If your first question about filing taxes with tip income is, “Uh, how do I file taxes with tip income?” then you’re in the right place. Unless you’re an expert tax filer — or you just have an amazing long-term memory that allows you to recall your detailed tax returns from year to year — you probably do need a primer on ways to give your tip money to Uncle Sam.
And unlike obnoxious customers who wink at you and tell you their tip to you is to invest in plastics, we have some real advice. Not only will we cover what counts as a tip (and where to count it on your return), but we’ll also give you an idea of the best ways to keep track of that income so you don’t find yourself guessing, come April.
So how does cash count? Read on to figure out the basics.
10. Is this cash a tip?
At the end of a long day, there is nothing more satisfying than happily flipping through your fresh pile of hard-earned cash. While salaries can be more reliable, and wages might be steady, tip money is nothing to scoff at. For a lot of service workers, it’s the income that pays the rent and buys the food. (And for the lucky ones, it pays for that HBO cable package too.)
But what actually constitutes a tip? We’ll explore a few options, but the most important is plain old money. Any cash tips — and that also includes credit and debit tips, which are usually cashed out — are going to need to be reported as income. There really aren’t a lot of exceptions to that rule; you’re pretty much obligated to report any tips collectively over $20 a month to an employer. Next? Let’s ask why you need to tell your boss about the tips you earn.
9. Do I really have to tell my boss my tips?
As we said, you really do need to tell your boss about the tips you receive. It’s not about just making her aware of your stellar service. The boss-person actually needs the number to make sure your tax withholdings are correct. Remember that an employer is taking money out of your wages to help pay your taxes; if the employer is just using an hourly wage, that’s not going to be enough to cover the tips you made as well.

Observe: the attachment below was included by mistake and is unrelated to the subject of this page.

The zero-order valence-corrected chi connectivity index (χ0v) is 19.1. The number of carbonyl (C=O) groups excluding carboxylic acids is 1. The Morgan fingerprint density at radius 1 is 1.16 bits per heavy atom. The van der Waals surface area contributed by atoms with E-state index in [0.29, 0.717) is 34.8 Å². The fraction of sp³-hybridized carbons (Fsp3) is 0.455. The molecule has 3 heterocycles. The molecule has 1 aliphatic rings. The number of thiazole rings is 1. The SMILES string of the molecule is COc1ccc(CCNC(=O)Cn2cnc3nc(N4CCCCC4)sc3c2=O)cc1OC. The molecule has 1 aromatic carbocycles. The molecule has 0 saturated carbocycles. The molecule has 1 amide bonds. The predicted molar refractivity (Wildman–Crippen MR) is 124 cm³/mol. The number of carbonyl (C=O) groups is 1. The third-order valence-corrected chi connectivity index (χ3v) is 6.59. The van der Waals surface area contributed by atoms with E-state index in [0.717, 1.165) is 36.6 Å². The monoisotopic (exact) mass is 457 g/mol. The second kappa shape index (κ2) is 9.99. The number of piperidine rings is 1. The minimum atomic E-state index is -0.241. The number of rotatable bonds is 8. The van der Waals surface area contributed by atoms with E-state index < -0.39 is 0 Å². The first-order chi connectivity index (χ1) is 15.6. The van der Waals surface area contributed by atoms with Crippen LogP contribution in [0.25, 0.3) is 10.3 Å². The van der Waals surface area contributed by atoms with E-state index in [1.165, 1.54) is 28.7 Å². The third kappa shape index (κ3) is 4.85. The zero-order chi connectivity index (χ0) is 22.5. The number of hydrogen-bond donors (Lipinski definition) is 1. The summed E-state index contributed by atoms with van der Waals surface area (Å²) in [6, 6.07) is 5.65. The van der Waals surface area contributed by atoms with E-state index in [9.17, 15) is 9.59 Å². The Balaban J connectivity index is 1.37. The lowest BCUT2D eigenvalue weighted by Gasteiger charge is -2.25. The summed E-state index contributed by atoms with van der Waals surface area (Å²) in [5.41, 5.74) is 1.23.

If your tax is only withheld on your hourly wages and you also report your tip income on your tax return (which you have to do), you’ll have a whopping tax bill come April. That’s why receiving more than $20 in tips monthly must be reported to your boss (and if you make less than $20, you’ll still have to report it on your return) [source: TurboTax Unreported].
8. Do I need to count the money I tip out to the busser?
It would be really great if all tips were cash and given directly to you. (Add to that wish list that they would be “substantial” and “frequent.”) Unfortunately, sometimes they aren’t always as straightforward. We’ll look at a few examples of ways that your extra income can make it to your pocket — and how it needs to be recorded on your tax return.
We’ll start with a pretty common issue: tip pooling or splitting. While some servers can simply pocket whatever money the customer leaves on the table, a lot of service industry professionals put all the tips into a big pot. They’re then given a share of the money earned that night. You might also give a certain amount of your own tips to a busperson or barback who never directly pockets a customer’s cash.
Only report to your employer the income you receive from tips [source: IRS Reporting]. If you make a $15 tip on a table and give $5 to the busser, you only have to report $10. Similarly, you only report the fraction of the pool you receive at the end of the night.
7. Is this free ticket to the baseball game a tip?
Tips can get even more complicated when you’re receiving some other compensation besides cash for your services. While it may seem like you’re getting away with something, there’s nothing wrong with accepting noncash tips from customers or clients. (At least according to the IRS. Your boss may have other ideas.) If a regular knows you love baseball and tips you some decent box seats for the game, don’t turn the tickets away.
In fact, you don’t even have to report it to your boss as income. It’s yours to walk away with. But here’s the rub: You still have to report it to the IRS. On your W-2, you’ll need to add the value of any noncash tips you receive to your wages and compensation. (We’ll go over the forms more in-depth later.)
But we’re still not out of ways that tips can come in strange packages. Let’s check out another vague tip situation.
6. Is this service charge a tip?
As we’ve said, not every job in the service industry has the same standard operating procedure for how tips are allocated or calculated — and even those might not be across the board, but have exceptions of their own. Either way, you’ll need to keep track of them carefully or else you might find yourself overpaying your taxes.
Service charges are a great example of why you need to keep an eye on your tips for tax purposes. Many restaurants might include a service charge for larger parties — say, a 15 percent extra charge for more than six customers. Basically, it’s the restaurant enforcing a tip on groups. And because it’s mandatory, you don’t have to report it to your boss as extra income. It should be included in your wages, not as a tip. If the customer has a choice about whether to leave money or not — or has the right to decide who to leave the payment to — it’s a tip. Otherwise, it’s a service charge.